issue for concern; and (2) EPA's Office of Air Quality Planning and
Standards (OAQPS) has concluded that acetonitrile does not have
sufficient photochemical reactivity to contribute to ozone formation.
Subsequent to BP's filing of the petition on June 28, 2002, BP formed
Innovene USA LLC as its olefin, derivatives and refining group, which
was then acquired from BP by INEOS USA, LLC (INEOS), which has taken
over the petition.
IV. What is EPA's technical review of acetonitrile?
In response to the petition to delete acetonitrile from the list of
chemicals reportable under EPCRA section 313 and PPA section 6607, EPA
prepared a Technical Review of Acetonitrile (Methyl Cyanide) (Ref. 2).
The sections below summarize the human health hazard information
contained in the Technical Review. The review did not consider
acetonitrile's status as a volatile organic compound (VOC) and thus its
contribution to the formation of ozone in the environment since EPA no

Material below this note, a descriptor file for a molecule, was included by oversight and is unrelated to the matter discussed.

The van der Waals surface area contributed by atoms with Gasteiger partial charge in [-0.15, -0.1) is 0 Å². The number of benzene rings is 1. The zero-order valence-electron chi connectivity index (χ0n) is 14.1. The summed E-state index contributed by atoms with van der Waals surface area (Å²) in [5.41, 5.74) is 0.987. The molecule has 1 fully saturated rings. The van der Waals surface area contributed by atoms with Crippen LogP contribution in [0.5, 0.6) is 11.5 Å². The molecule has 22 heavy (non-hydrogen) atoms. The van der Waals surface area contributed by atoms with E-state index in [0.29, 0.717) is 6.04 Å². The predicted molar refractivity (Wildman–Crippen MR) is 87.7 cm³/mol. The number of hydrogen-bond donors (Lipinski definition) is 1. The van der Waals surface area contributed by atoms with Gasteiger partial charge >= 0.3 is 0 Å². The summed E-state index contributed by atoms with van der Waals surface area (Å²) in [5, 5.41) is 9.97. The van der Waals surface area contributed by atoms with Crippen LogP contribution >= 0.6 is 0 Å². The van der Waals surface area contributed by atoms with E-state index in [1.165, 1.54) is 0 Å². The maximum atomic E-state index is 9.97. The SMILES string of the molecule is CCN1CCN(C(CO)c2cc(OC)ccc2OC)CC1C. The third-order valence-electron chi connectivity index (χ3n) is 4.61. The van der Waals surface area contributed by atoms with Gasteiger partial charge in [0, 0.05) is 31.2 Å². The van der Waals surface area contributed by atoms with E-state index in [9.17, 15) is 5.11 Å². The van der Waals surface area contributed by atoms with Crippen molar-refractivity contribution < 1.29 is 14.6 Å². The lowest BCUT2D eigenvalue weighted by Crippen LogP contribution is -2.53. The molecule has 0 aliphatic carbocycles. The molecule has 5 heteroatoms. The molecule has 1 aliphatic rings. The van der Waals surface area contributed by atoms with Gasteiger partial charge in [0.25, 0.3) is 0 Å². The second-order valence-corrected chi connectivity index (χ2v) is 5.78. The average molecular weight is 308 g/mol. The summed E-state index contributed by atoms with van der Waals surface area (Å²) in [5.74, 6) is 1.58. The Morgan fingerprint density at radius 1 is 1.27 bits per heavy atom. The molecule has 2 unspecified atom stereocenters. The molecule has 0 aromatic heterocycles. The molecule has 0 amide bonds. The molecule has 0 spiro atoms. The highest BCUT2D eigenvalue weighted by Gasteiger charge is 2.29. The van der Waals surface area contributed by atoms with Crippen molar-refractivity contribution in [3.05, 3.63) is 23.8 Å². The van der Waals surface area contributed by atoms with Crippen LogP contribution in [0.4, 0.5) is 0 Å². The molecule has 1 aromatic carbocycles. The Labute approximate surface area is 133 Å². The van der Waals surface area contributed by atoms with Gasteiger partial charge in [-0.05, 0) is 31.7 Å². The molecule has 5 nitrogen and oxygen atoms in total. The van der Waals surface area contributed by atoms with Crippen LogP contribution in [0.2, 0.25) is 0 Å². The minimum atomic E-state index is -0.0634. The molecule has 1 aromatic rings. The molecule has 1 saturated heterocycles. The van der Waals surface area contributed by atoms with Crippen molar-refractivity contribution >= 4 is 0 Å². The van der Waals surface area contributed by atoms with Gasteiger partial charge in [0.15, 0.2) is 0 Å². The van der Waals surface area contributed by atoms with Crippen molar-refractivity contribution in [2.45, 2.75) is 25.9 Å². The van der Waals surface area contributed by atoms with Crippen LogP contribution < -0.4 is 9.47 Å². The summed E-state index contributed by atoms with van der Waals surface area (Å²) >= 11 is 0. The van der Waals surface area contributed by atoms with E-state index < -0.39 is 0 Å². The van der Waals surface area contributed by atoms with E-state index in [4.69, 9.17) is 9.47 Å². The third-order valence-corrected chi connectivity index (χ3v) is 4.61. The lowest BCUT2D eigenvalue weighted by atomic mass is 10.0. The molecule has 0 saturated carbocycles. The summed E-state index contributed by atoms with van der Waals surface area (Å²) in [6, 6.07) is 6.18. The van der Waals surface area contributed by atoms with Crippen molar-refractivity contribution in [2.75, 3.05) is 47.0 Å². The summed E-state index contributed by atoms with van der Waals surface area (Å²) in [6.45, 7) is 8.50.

longer considers these factors as a basis for listing under EPCRA
section 313(d)(2) (70 FR 37698).
Acetonitrile is metabolized to inorganic cyanide through the
intermediate production of hydrogen cyanide. Data demonstrate that the
metabolism to cyanide is oxygen- and NADPH-dependent (Ref. 3), and
mediated by cytochrome P450 isozyme 2E1 (or P-450j) production of a
reactive intermediate, methyl cyanohydrine (Refs. 4, 5, and 6).
Formaldehyde and formic acid are also by-products of acetonitrile
metabolism (Ref. 4). Cyanide is further oxidized and conjugated to
thiocyanate, a less toxic compound that is excreted in urine, but one
that has been shown to interfere with thyroid function (Ref. 7).
B. Toxicity Evaluation
1. Effects of Acute Exposure
Humans acutely exposed to sublethal doses of acetonitrile developed
effects that are generally attributed to metabolism of acetonitrile to
cyanide (Ref. 8). Several cases were reported in which children or
adults ingested large amounts of acetonitrile ([ap]250 to 4,000
milligrams/kilogram (mg/kg)) (Ref. 9). Symptoms exhibited by poisoning
victims include anxiety, confusion, hyperpnea, dyspnea, rapid pulse,
unconsciousness, and convulsions (Ref. 9). Cyanide was detected in the
blood of these individuals. Case reports of acute occupational exposure
to acetonitrile indicate that workers exhibited nausea, shallow and/or
irregular respiration, and impaired motor activity. An autopsy of a
worker who died shortly after exposure revealed cerebral, thyroid,
liver, splenic, and renal congestion (Ref. 9). Gastric erosion has been